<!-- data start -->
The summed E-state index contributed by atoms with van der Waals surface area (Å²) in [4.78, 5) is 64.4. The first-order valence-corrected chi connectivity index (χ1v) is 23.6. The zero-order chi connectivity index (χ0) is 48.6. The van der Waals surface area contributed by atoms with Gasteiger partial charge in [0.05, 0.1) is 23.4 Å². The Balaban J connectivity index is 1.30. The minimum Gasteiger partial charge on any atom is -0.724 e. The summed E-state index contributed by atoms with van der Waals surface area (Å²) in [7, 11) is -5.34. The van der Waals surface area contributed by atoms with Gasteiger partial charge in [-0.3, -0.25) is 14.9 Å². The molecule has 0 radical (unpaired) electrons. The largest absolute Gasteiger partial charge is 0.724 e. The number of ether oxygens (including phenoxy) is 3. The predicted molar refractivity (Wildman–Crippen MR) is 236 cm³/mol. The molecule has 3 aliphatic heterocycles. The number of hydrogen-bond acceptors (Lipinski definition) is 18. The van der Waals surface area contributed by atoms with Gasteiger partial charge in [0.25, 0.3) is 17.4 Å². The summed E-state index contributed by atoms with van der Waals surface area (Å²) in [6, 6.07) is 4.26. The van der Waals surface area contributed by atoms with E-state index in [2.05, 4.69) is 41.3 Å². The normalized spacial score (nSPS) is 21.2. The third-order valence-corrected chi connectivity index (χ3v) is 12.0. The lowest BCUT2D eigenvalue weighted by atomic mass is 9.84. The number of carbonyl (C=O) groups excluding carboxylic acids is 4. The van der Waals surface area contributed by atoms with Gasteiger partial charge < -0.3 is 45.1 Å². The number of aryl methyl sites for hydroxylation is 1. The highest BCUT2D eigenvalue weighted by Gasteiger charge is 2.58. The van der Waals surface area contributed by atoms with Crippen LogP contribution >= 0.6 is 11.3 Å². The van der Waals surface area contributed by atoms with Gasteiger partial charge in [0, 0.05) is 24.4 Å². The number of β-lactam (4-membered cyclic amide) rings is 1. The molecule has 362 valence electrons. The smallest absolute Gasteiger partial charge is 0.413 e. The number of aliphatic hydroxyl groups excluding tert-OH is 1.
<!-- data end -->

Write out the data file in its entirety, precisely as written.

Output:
The summed E-state index contributed by atoms with van der Waals surface area (Å²) in [4.78, 5) is 64.4. The first-order valence-corrected chi connectivity index (χ1v) is 23.6. The zero-order chi connectivity index (χ0) is 48.6. The van der Waals surface area contributed by atoms with Gasteiger partial charge in [0.05, 0.1) is 23.4 Å². The Balaban J connectivity index is 1.30. The minimum Gasteiger partial charge on any atom is -0.724 e. The summed E-state index contributed by atoms with van der Waals surface area (Å²) in [7, 11) is -5.34. The van der Waals surface area contributed by atoms with Gasteiger partial charge in [-0.3, -0.25) is 14.9 Å². The molecule has 0 radical (unpaired) electrons. The largest absolute Gasteiger partial charge is 0.724 e. The number of ether oxygens (including phenoxy) is 3. The predicted molar refractivity (Wildman–Crippen MR) is 236 cm³/mol. The molecule has 3 aliphatic heterocycles. The number of hydrogen-bond acceptors (Lipinski definition) is 18. The van der Waals surface area contributed by atoms with Gasteiger partial charge in [0.25, 0.3) is 17.4 Å². The summed E-state index contributed by atoms with van der Waals surface area (Å²) in [6, 6.07) is 4.26. The van der Waals surface area contributed by atoms with E-state index in [2.05, 4.69) is 41.3 Å². The normalized spacial score (nSPS) is 21.2. The third-order valence-corrected chi connectivity index (χ3v) is 12.0. The lowest BCUT2D eigenvalue weighted by atomic mass is 9.84. The number of carbonyl (C=O) groups excluding carboxylic acids is 4. The van der Waals surface area contributed by atoms with Gasteiger partial charge < -0.3 is 45.1 Å². The number of aryl methyl sites for hydroxylation is 1. The highest BCUT2D eigenvalue weighted by Gasteiger charge is 2.58. The van der Waals surface area contributed by atoms with Crippen LogP contribution >= 0.6 is 11.3 Å². The van der Waals surface area contributed by atoms with Gasteiger partial charge in [0, 0.05) is 24.4 Å². The number of β-lactam (4-membered cyclic amide) rings is 1. The molecule has 362 valence electrons. The smallest absolute Gasteiger partial charge is 0.413 e. The number of aliphatic hydroxyl groups excluding tert-OH is 1.